"It might be US Army who brought the epidemic to Wuhan. Be transparent! Make public your data! US owe us an explanation!" says Chinese Foreign Ministry spokesman Zhao Lijian on Twitter.
A spokesman for China's Foreign Ministry suggested on Thursday the US military might have brought the coronavirus to the Chinese city of Wuhan, which has been hardest hit by the outbreak, doubling down on a war of words with Washington.
China has taken great offence at comments by US officials accusing it of being slow to react to the virus, first detected in Wuhan late last year, and of not being transparent enough.
On Wednesday, US National Security Adviser Robert O'Brien said the speed of China's reaction to the emergence of the coronavirus had probably cost the world two months when it could have been preparing for the outbreak.
In a strongly worded tweet, written in English on his verified Twitter account, Chinese Foreign Ministry spokesman Zhao Lijian said it was the United States that lacked transparency.
"When did patient zero begin in US? How many people are infected? What are the names of the hospitals? It might be US army who brought the epidemic to Wuhan. Be transparent! Make public your data! US owe us an explanation!" Zhao wrote.
2/2 CDC was caught on the spot. When did patient zero begin in US? How many people are infected? What are the names of the hospitals? It might be US army who brought the epidemic to Wuhan. Be transparent! Make public your data! US owe us an explanation! pic.twitter.com/vYNZRFPWo3— Lijian Zhao 赵立坚 (@zlj517) March 12, 2020
Zhao, an avid and often combative Twitter user, did not offer any evidence for his suggestion that the US military might be to blame for the outbreak in China.
Earlier on Thursday, Zhao's fellow Foreign Ministry spokesman Geng Shuang criticised US officials for "immoral and irresponsible" comments that blamed Beijing's response to the coronavirus for worsening the global impact of the pandemic.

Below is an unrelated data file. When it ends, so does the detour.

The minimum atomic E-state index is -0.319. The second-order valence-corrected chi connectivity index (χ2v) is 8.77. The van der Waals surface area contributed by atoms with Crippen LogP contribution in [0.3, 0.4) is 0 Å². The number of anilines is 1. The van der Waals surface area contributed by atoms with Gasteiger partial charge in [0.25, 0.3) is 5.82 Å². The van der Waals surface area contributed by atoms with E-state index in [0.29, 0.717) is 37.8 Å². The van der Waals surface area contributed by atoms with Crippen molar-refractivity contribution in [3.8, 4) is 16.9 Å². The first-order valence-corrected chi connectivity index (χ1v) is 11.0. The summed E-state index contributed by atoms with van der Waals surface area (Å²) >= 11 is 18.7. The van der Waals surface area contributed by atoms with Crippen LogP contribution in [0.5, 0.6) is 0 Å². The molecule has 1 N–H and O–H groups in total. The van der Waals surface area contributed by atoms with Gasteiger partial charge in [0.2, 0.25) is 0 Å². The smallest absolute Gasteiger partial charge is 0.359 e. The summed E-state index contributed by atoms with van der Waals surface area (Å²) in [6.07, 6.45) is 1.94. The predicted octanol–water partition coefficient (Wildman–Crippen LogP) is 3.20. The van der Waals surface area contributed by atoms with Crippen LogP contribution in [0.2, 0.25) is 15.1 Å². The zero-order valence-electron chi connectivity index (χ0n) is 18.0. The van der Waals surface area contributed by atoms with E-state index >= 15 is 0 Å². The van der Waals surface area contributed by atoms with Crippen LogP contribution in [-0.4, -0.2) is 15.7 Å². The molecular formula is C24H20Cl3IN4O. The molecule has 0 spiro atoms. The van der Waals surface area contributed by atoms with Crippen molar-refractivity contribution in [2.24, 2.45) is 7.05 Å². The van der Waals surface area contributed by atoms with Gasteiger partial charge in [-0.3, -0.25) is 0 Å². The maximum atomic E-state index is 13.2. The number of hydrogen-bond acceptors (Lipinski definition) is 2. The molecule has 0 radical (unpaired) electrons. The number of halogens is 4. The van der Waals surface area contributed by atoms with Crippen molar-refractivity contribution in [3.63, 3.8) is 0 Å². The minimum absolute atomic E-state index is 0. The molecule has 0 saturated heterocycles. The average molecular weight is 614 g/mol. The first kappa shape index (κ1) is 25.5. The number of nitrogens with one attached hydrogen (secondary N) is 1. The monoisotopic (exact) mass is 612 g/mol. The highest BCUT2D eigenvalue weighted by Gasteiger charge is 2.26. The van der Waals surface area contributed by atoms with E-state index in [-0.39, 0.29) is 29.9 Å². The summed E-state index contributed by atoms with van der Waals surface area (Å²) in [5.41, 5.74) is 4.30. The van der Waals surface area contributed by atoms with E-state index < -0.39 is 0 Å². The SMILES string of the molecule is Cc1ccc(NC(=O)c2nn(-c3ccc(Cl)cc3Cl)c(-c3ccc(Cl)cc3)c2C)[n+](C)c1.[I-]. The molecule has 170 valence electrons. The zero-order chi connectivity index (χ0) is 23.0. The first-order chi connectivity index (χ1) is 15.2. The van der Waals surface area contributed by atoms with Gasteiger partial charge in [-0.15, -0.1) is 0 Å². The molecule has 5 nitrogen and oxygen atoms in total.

Asked about O'Brien's comments, Geng told a daily news briefing in Beijing that such remarks by US officials would not help US epidemic efforts.
China's efforts to slow the spread had bought the world time to prepare against the epidemic, he added.
"We wish that a few officials in the US would at this time concentrate their energy on responding to the virus and promoting cooperation, and not on shifting the blame to China."
The coronavirus emerged in December in the central Chinese city of Wuhan and surrounding Hubei province, where around two-thirds of global cases so far have been recorded. But in recent weeks the vast majority of new cases have been outside China.
The Chinese authorities credit firm measures they took in January and February, including to a near total shutdown of Hubei, for preventing outbreaks in other Chinese cities on the scale of Wuhan and slowing the spread abroad.
The administration of US President Donald Trump has pointed to a decision to limit air travel from China at the end of January to fend off criticism that it responded too slowly to the disease. Critics say Trump played down the disease in public and the federal government was slow to roll out tests.
"Unfortunately, rather than using best practices, this outbreak in Wuhan was covered up," Trump's national security adviser O'Brien said during a think-tank appearance on Wednesday.
"It probably cost the world community two months to respond," during which "we could have dramatically curtailed what happened both in China and what's now happening across the world," he said.
More than 119,100 people have been infected by the novel coronavirus across the world and 4,298 have died, the vast majority in China, according to a Reuters tally. The United States has 975 cases and 30 people have died.
"We have done a good job responding to it but ... the way that this started out in China, and the way it was handled from the outset, was not right," said O'Brien.